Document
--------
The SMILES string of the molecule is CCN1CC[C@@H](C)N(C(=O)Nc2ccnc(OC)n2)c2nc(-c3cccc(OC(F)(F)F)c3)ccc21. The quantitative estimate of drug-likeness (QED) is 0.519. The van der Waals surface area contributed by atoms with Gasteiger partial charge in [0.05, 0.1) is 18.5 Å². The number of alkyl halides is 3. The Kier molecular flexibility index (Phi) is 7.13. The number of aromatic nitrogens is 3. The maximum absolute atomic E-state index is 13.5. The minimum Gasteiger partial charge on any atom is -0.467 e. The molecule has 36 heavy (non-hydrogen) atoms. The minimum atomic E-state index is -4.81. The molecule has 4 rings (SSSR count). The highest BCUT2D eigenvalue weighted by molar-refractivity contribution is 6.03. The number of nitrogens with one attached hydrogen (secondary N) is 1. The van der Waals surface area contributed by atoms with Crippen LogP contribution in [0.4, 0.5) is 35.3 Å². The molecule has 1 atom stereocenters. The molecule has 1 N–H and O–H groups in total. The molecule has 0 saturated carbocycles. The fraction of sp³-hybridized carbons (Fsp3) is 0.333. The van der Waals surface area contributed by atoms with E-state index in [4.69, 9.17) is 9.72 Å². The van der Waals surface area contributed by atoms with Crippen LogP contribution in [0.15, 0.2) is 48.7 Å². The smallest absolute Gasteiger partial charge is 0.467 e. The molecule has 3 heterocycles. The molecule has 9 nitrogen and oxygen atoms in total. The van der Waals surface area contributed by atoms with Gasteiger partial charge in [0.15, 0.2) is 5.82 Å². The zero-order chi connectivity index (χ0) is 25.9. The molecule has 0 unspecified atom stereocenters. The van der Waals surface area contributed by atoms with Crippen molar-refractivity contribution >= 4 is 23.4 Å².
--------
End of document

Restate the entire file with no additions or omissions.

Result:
The SMILES string of the molecule is CCN1CC[C@@H](C)N(C(=O)Nc2ccnc(OC)n2)c2nc(-c3cccc(OC(F)(F)F)c3)ccc21. The quantitative estimate of drug-likeness (QED) is 0.519. The van der Waals surface area contributed by atoms with Gasteiger partial charge in [0.05, 0.1) is 18.5 Å². The number of alkyl halides is 3. The Kier molecular flexibility index (Phi) is 7.13. The number of aromatic nitrogens is 3. The maximum absolute atomic E-state index is 13.5. The minimum Gasteiger partial charge on any atom is -0.467 e. The molecule has 36 heavy (non-hydrogen) atoms. The minimum atomic E-state index is -4.81. The molecule has 4 rings (SSSR count). The highest BCUT2D eigenvalue weighted by molar-refractivity contribution is 6.03. The number of nitrogens with one attached hydrogen (secondary N) is 1. The van der Waals surface area contributed by atoms with Crippen LogP contribution in [0.4, 0.5) is 35.3 Å². The molecule has 1 atom stereocenters. The molecule has 1 N–H and O–H groups in total. The molecule has 0 saturated carbocycles. The fraction of sp³-hybridized carbons (Fsp3) is 0.333. The van der Waals surface area contributed by atoms with E-state index in [4.69, 9.17) is 9.72 Å². The van der Waals surface area contributed by atoms with Crippen LogP contribution in [0.15, 0.2) is 48.7 Å². The smallest absolute Gasteiger partial charge is 0.467 e. The molecule has 3 heterocycles. The molecule has 9 nitrogen and oxygen atoms in total. The van der Waals surface area contributed by atoms with Gasteiger partial charge in [0.15, 0.2) is 5.82 Å². The zero-order chi connectivity index (χ0) is 25.9. The molecule has 0 unspecified atom stereocenters. The van der Waals surface area contributed by atoms with Crippen molar-refractivity contribution >= 4 is 23.4 Å².